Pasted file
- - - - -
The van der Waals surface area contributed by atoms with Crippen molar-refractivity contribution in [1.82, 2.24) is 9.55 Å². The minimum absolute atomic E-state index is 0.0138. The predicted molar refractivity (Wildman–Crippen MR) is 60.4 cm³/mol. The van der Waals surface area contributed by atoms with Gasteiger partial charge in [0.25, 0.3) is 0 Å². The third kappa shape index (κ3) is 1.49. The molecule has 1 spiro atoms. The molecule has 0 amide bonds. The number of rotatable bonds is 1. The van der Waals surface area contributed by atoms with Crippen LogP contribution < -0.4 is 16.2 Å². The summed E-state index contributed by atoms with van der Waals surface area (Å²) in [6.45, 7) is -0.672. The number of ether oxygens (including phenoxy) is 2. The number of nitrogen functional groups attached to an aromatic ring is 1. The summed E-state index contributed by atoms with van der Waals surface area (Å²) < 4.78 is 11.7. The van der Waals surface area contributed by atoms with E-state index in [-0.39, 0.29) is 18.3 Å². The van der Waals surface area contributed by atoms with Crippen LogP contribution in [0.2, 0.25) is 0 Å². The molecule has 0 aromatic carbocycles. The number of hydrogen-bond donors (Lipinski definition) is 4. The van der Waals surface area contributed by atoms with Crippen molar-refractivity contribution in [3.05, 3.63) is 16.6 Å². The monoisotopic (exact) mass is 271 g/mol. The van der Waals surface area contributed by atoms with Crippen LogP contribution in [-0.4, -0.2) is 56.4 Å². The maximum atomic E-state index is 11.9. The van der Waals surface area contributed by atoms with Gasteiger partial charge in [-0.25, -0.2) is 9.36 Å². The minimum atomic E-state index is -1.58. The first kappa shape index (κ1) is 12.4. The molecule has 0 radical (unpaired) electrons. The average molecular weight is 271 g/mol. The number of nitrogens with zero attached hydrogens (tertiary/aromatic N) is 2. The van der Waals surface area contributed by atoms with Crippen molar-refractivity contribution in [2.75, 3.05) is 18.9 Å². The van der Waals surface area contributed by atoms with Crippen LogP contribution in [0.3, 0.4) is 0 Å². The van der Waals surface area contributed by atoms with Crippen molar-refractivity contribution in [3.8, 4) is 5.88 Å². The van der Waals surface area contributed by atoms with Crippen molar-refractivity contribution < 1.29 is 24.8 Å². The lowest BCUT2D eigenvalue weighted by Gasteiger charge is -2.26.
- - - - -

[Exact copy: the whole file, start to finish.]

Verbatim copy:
The van der Waals surface area contributed by atoms with Crippen molar-refractivity contribution in [1.82, 2.24) is 9.55 Å². The minimum absolute atomic E-state index is 0.0138. The predicted molar refractivity (Wildman–Crippen MR) is 60.4 cm³/mol. The van der Waals surface area contributed by atoms with Gasteiger partial charge in [0.25, 0.3) is 0 Å². The third kappa shape index (κ3) is 1.49. The molecule has 1 spiro atoms. The molecule has 0 amide bonds. The number of rotatable bonds is 1. The van der Waals surface area contributed by atoms with Crippen LogP contribution < -0.4 is 16.2 Å². The summed E-state index contributed by atoms with van der Waals surface area (Å²) in [6.45, 7) is -0.672. The number of ether oxygens (including phenoxy) is 2. The number of nitrogen functional groups attached to an aromatic ring is 1. The summed E-state index contributed by atoms with van der Waals surface area (Å²) < 4.78 is 11.7. The van der Waals surface area contributed by atoms with E-state index in [-0.39, 0.29) is 18.3 Å². The van der Waals surface area contributed by atoms with Crippen LogP contribution in [0.2, 0.25) is 0 Å². The molecule has 0 aromatic carbocycles. The number of hydrogen-bond donors (Lipinski definition) is 4. The van der Waals surface area contributed by atoms with Crippen molar-refractivity contribution in [3.05, 3.63) is 16.6 Å². The monoisotopic (exact) mass is 271 g/mol. The van der Waals surface area contributed by atoms with Crippen LogP contribution in [-0.4, -0.2) is 56.4 Å². The maximum atomic E-state index is 11.9. The van der Waals surface area contributed by atoms with Gasteiger partial charge in [-0.25, -0.2) is 9.36 Å². The minimum atomic E-state index is -1.58. The first kappa shape index (κ1) is 12.4. The molecule has 0 radical (unpaired) electrons. The average molecular weight is 271 g/mol. The number of nitrogens with zero attached hydrogens (tertiary/aromatic N) is 2. The van der Waals surface area contributed by atoms with Crippen molar-refractivity contribution in [2.75, 3.05) is 18.9 Å². The van der Waals surface area contributed by atoms with Crippen LogP contribution in [0.3, 0.4) is 0 Å². The van der Waals surface area contributed by atoms with Crippen molar-refractivity contribution in [3.8, 4) is 5.88 Å². The van der Waals surface area contributed by atoms with Crippen molar-refractivity contribution < 1.29 is 24.8 Å². The lowest BCUT2D eigenvalue weighted by Gasteiger charge is -2.26.